Sutures: Different Types of Suture Techniques

Suture is a device used to close up the opening. However, stitching is the technique used. Sutures are the threads or strands used to close a wound. “Stitches” (stitching) refers to the actual process of closing the wound.


Type of suture or stitching greatly depends on the location of the lesion, skin thickness in the particular area, the tension on the wound. However, One must be thorough with basic skills for suturing like suture material, needle size, and knot tying.


There are multiple suturing techniques:

1. Simple Interrupted Suture: This is the standard benchmark suture used for closure and epidermal approximation. It may be used alone in small wounds under minimal to no tension

2. Continuous Suture: Continuous sutures are one with a series of stitches but they are not individually knotted. They are typically used when the wound is in the visible region of the body and thus the stitches will not be readily apparent. Some of the medical procedures that make use of continuous sutures include: The repair of vaginal tearing after the childbirth and Some plastic surgery operations like face or brow lift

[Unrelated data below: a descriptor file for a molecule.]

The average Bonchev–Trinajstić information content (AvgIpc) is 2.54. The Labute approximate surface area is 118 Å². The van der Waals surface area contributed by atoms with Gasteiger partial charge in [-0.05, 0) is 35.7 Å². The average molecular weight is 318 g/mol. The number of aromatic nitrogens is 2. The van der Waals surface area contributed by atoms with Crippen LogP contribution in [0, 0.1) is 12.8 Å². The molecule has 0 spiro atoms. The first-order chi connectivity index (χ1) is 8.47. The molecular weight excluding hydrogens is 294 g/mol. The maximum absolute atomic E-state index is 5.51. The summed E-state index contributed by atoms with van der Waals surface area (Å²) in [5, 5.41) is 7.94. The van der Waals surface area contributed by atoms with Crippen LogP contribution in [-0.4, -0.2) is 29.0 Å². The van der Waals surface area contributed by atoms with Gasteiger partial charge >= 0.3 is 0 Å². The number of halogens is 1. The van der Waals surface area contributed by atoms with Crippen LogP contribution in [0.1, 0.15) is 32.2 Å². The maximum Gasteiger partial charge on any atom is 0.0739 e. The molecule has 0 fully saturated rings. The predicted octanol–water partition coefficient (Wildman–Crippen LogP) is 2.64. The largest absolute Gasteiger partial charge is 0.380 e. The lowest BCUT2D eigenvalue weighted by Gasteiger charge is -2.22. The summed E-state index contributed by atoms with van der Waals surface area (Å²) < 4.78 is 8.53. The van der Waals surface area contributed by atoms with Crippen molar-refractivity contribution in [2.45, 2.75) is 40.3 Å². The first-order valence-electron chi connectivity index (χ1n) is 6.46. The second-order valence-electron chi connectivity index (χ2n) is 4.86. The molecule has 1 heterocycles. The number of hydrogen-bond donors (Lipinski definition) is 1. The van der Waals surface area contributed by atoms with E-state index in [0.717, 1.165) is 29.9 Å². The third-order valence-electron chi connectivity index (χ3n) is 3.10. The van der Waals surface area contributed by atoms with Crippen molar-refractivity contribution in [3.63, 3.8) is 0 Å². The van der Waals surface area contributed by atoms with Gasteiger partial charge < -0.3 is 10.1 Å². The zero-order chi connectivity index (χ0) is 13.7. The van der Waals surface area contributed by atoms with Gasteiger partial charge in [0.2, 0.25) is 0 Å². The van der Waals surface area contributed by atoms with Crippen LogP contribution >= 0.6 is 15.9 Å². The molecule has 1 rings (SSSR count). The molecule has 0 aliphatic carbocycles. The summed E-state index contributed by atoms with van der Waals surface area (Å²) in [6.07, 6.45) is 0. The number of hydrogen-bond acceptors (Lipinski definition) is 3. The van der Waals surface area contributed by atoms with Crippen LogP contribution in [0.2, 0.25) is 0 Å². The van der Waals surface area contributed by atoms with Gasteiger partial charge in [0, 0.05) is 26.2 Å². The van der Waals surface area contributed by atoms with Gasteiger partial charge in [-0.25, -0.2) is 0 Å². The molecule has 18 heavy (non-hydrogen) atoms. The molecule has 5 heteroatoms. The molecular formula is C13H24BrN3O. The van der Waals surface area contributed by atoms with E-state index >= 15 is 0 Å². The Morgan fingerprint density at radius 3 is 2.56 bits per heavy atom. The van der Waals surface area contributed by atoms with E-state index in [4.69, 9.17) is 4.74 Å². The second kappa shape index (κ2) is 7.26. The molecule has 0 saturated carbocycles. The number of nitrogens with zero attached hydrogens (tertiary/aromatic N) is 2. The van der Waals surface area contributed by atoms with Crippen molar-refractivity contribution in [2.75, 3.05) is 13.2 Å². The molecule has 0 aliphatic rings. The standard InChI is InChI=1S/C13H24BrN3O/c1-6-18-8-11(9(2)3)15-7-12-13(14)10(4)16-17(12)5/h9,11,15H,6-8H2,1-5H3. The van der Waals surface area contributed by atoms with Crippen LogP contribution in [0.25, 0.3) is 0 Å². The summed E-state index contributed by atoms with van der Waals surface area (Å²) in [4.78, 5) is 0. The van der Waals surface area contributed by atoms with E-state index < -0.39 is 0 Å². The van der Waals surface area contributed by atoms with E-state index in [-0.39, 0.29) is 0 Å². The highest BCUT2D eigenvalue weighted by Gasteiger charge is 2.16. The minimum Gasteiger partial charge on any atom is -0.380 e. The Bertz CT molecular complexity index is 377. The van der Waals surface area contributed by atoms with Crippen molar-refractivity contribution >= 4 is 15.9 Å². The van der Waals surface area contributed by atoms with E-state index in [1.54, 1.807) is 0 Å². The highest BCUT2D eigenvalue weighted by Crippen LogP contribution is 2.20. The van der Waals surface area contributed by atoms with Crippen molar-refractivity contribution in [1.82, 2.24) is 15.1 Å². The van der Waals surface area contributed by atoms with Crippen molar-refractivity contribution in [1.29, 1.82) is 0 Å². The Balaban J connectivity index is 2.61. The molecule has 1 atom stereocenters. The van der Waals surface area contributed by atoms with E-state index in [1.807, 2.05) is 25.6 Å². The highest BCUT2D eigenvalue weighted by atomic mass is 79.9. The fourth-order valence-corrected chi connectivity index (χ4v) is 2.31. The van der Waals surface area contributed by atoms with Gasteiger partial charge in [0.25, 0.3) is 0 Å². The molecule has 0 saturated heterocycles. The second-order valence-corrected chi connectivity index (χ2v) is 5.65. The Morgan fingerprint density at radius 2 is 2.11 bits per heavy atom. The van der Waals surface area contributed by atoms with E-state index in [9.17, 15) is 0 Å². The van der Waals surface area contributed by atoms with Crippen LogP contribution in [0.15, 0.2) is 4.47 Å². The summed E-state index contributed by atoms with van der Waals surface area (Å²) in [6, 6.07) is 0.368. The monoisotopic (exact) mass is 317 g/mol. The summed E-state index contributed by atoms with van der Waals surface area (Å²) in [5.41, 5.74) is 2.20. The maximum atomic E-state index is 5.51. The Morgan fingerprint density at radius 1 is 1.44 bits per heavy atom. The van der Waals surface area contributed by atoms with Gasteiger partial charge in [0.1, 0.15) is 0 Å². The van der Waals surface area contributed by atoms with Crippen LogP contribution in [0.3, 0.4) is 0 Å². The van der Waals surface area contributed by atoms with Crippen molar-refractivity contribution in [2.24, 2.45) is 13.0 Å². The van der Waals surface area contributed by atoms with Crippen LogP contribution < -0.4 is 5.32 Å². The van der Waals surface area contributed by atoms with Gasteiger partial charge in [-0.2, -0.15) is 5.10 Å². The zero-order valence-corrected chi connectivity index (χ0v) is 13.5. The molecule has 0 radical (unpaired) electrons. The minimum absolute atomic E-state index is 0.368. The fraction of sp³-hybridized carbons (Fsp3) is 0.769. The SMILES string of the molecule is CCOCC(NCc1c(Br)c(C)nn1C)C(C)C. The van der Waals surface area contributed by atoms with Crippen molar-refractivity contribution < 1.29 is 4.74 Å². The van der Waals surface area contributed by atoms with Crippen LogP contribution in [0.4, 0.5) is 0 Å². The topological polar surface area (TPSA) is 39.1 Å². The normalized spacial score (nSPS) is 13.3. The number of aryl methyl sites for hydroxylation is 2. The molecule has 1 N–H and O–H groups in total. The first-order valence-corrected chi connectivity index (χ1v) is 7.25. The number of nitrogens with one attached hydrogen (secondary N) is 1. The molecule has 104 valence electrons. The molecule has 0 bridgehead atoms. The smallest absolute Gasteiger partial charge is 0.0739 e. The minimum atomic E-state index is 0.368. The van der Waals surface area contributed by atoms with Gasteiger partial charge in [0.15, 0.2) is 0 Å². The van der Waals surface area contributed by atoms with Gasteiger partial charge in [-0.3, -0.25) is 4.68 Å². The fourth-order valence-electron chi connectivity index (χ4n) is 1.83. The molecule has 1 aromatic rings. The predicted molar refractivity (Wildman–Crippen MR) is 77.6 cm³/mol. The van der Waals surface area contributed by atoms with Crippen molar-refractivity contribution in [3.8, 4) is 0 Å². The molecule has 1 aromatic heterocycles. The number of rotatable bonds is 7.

3. Vertical Mattress Suture: The vertical mattress stitch is most commonly used in anatomic locations which tend to invert, such as the posterior aspect of the neck, and sites of greater skin laxity such as the closure of lax skin after removing a dermoid cyst

4. Horizontal Mattress Suture: The horizontal mattress suture is useful for wounds under high tension because it provides strength and wound eversion. This suture may also be used as a stay stitch for temporary approximation of wound edges, allowing placement of simple interrupted or subcuticular stitches.


Mastering suturing, requires tremendous practice. It is vital that one is aware of which suture & which suturing technique will be appropriate in any particular situation. 

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